Jimmy Waugh is Maeve O'Connell's grandfather — he is 90 and lives in Reno, Nevada, now. He used some of my photos in his publication “Regionaire” long ago. This was in the pre-Maeve era. At that time there were three Jim printers — Jimmy Waugh, Jimmy Hanna and Jim Behringer. I've had printing done by all the Jims.
But Maeve is not a printer. She is more of an imprinter I'd say. Maeve, despite her limitations, has managed to leave an indelible mark here in the region and beyond.
We first got to know Maeve through activities at the local YMCA. Our daughters and Maeve often shared a stage and they went to school together. Maeve sang and acted regularly with “Y-Arts." She also plays the trumpet or coronet, or maybe both. She told me, but I forget.
Maeve is quite independent and strong willed — not sure if that is a trait of her mom's (Genie O'Connell) or her dad's (John O'Connell), or both. Either way, she is a force to be reckoned with. Perhaps some of her grandfather's genetic predisposition for hard work got passed along.
A little trivia I came to know about Mr. Waugh. He and my Aunt Nancy Connors Flick, were classmates and friends at the old Mallett school in Farmington. This was way pre-Maeve, and pre-Maeve's mom. Jimmy told me that my Aunt Nancy was quite an accomplished figure skater.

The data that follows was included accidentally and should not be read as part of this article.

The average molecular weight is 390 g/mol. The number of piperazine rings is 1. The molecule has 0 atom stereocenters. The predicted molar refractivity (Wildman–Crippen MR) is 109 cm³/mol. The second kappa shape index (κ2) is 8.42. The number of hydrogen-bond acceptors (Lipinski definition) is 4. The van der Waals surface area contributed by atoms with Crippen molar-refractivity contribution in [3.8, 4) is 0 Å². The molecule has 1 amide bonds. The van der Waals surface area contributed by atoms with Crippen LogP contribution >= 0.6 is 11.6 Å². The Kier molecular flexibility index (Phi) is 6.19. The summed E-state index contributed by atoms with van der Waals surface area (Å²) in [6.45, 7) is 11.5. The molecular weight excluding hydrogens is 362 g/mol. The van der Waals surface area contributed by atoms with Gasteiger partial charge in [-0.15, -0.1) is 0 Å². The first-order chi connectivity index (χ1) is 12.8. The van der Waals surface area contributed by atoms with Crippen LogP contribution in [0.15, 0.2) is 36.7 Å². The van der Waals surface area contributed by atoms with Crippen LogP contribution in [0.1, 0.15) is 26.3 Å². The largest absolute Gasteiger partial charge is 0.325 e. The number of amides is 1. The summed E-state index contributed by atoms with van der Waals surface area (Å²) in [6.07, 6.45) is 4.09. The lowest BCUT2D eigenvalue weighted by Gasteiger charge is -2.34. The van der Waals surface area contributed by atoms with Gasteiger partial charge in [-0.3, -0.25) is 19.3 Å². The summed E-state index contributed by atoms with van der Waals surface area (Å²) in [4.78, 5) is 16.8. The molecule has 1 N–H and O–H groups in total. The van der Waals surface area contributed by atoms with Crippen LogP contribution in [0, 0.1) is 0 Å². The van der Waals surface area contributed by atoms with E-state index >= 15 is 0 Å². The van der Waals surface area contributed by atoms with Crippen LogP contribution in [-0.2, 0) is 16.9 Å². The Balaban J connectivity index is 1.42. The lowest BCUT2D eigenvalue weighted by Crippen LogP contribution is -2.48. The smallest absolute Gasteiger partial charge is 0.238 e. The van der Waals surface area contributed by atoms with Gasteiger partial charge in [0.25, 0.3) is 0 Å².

I've always been struck by Maeve's ability to carry on. She is not shy about launching forward. Her folks might be willing to confirm this condition.
After graduating high school, Maeve took off for college in Michigan, but for reasons only partially shared, she returned home and began online schooling at the University of Phoenix and Southern New Hampshire University with studies and degrees in psychology. Maeve is a sharp cookie. Her list of volunteer and support services locally and nearby are extensive. And she is an accomplished computer operator. I am not.
Maeve is a special young lady. She has the coolest giggle.